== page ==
Stories

Solar Eclipse 2017: What You Need To Know

ADVERTISEMENT

On August 21st, the great American eclipse will descend upon the United States, casting its shadow from coast to coast for the first time since 1918. It’s perhaps one of the biggest astronomical events of the decade. And we are here to help you prepare for it.

Whether you’re traveling to an optimal viewing place or staying put where you live, here’s what you need to know about the big day.

ADVERTISEMENT
Total solar eclipses are the only time that the sun’s corona — the gaseous outer ring of the sun — is visible to the naked eye on Earth. This image includes color overlays that provide information about the temperature and composition of material in the sun’s outer regions. S. HABBAL / M. DRUCKMÜLLER (fivethirtyeight.com)

I HAVEN’T BEEN ON THE INTERNET FOR A WHILE. WHAT IS AN ECLIPSE AGAIN?

An eclipse is the serendipitous alignment of the Earth, the Moon, and the Sun. Around every 18 months or so, the Moon passes directly between the Earth and the Sun on its orbit around our planet. It’s a relatively rare occurrence because the Moon doesn’t orbit in the same plane as the Earth and Sun. But when the three bodies line up just right, the Moon covers up the disc of the Sun, and those in the direct path of the Moon’s shadow — called the path of totality — will see the Sun go dark.

ADVERTISEMENT

“WE’RE AT A UNIQUE POINT WHERE THE MOON CAN PERFECTLY COVER THE DISC OF THE SUN.

You may be thinking, “Hey, the Moon is way smaller than the Sun. How can it cover it up?” Yes, the Sun is roughly 400 times the size of the Moon, but the Moon is 400 times closer to Earth. So they appear about the same size in the sky. “The Moon is small compared to the Sun, but it’s much closer, so we’re at a unique point where the Moon can perfectly cover the disc of the Sun,” Noah Petro, a planetary geologist at NASA’s Goddard Space Flight Center, tells The Verge.

Not all eclipses are the same: sometimes the Sun is totally covered, called a total solar eclipse, and other times the Moon only partially covers the Sun, which is a partial eclipse. And since the Moon’s orbit isn’t perfectly circular, sometimes it’s slightly farther away from the Earth when it passes in front of the Sun. When that happens, it’s an annular eclipse. That’s when the Moon appears slightly smaller than the Sun in the sky and doesn’t completely cover up the solar disc, resulting in a “ring of fire.” There are also hybrid eclipses when an eclipse switches from an annular one to a total one, or vice versa.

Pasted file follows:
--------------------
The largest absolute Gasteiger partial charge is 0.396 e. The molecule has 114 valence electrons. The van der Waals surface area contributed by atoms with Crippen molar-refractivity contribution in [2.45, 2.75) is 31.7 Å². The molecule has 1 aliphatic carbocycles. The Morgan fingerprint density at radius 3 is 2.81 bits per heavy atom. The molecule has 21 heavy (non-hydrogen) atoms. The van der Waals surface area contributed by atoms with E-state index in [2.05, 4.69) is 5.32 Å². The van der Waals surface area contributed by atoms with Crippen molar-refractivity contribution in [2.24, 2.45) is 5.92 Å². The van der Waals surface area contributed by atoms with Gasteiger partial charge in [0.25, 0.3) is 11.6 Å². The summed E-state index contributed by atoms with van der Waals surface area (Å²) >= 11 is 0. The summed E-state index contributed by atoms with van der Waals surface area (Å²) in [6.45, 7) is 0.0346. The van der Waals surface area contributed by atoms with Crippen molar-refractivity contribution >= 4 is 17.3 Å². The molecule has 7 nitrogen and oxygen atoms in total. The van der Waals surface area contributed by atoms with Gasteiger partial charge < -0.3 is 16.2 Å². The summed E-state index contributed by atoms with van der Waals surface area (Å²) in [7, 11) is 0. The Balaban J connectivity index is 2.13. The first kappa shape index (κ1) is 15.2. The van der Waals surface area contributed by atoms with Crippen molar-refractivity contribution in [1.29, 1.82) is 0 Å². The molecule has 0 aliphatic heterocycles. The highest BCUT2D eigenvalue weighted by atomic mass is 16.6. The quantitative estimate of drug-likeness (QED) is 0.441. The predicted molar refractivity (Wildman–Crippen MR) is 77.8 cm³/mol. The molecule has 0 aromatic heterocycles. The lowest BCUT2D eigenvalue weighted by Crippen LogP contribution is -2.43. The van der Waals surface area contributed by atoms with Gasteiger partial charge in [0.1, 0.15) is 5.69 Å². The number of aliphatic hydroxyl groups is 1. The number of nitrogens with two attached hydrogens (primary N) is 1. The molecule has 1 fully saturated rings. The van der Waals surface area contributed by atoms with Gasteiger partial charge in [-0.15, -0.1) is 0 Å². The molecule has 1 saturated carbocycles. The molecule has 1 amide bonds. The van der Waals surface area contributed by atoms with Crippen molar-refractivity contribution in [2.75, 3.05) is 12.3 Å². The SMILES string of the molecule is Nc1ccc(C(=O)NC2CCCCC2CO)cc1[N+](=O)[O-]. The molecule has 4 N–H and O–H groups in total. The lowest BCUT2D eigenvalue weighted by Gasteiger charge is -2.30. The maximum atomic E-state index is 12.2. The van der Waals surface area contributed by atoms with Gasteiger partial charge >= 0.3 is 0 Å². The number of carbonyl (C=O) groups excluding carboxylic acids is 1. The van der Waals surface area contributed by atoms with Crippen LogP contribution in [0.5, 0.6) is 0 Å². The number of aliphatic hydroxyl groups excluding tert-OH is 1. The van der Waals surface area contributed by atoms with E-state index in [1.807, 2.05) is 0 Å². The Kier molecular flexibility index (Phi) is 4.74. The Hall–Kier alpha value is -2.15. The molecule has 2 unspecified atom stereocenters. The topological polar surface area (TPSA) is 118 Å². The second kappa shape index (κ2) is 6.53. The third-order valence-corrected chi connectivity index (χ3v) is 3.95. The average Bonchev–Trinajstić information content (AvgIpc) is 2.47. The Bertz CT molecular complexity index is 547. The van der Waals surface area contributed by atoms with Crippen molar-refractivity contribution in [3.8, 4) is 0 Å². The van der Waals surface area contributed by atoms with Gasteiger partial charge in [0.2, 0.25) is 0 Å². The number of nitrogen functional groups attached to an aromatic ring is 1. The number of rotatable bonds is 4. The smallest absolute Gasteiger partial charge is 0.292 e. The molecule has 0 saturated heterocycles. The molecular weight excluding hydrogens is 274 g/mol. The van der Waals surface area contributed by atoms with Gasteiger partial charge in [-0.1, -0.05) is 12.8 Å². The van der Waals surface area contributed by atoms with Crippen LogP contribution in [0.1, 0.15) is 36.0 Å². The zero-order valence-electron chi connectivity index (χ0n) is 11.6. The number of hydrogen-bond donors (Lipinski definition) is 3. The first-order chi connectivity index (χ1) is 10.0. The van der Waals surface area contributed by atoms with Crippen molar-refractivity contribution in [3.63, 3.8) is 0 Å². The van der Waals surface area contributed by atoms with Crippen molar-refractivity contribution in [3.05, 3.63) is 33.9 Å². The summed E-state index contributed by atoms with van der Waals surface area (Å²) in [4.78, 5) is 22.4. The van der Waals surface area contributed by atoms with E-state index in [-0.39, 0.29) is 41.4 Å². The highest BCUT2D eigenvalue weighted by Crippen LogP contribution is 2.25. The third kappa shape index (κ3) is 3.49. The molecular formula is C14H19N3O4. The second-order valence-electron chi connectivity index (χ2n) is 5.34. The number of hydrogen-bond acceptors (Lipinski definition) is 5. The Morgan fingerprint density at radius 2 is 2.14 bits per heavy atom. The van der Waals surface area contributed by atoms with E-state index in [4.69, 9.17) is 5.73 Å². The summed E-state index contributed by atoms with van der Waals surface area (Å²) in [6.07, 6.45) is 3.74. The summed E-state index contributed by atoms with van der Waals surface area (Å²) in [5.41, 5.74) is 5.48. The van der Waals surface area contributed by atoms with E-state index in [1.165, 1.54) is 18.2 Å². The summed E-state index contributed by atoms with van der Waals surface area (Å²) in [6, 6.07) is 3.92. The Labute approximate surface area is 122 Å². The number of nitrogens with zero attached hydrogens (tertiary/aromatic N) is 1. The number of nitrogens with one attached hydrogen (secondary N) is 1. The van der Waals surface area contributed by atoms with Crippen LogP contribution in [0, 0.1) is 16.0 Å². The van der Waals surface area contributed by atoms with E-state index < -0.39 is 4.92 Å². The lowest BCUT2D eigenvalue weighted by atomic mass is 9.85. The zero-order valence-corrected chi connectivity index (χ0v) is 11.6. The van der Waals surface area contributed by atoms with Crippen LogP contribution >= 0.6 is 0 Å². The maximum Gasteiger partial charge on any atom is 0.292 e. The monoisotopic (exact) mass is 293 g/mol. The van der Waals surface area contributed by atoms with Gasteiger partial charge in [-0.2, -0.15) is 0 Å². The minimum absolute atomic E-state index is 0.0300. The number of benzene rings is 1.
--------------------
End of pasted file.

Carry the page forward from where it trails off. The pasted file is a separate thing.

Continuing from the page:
This month’s upcoming eclipse is a total solar eclipse, so the Sun will be completely covered.

Continue reading on NEXT page…

1 of 6 Next

Show comments
Share
Published by

Recent Posts

Celine Dion’s Three Children Fear Her Imminent Passing From Stiff Person Syndrome

As Celine Dion’s battle with Stiff Person Syndrome progresses, her three children, René-Charles, and the…

2 hours ago

Burt Ward Confesses To Wearing His Robin Spandex From ‘Batman’ During Intimate Moments With Wife

Burt Ward recently opened up about life after Batman and how he put his Robin…

4 hours ago

Toddler Proves He Is The Next Danny Zuko As He Shows Off His ‘Grease’ Moves

A heartwarming video of a toddler boy dancing to Grease made it to social media,…

16 hours ago

Shannen Doherty Says Michael Landon Inspired Her To Work Past “Toxic” Acting Gigs

They became icons of very different genres of television but would still find common ground…

1 day ago

Jenna Bush Hager Pays Tearful Tribute To George H. W. Bush On 100th Heavenly Birthday

Jenna Bush Hager is celebrating the memory and legacy of her departed grandfather, former president…

1 day ago

New Documentary Uncovers How Liza Minnelli Coped With Loss Of Mom, Judy Garland

The new documentary, Liza: A Truly Terrific Absolutely True Story, directed by Bruce David Klein,…

1 day ago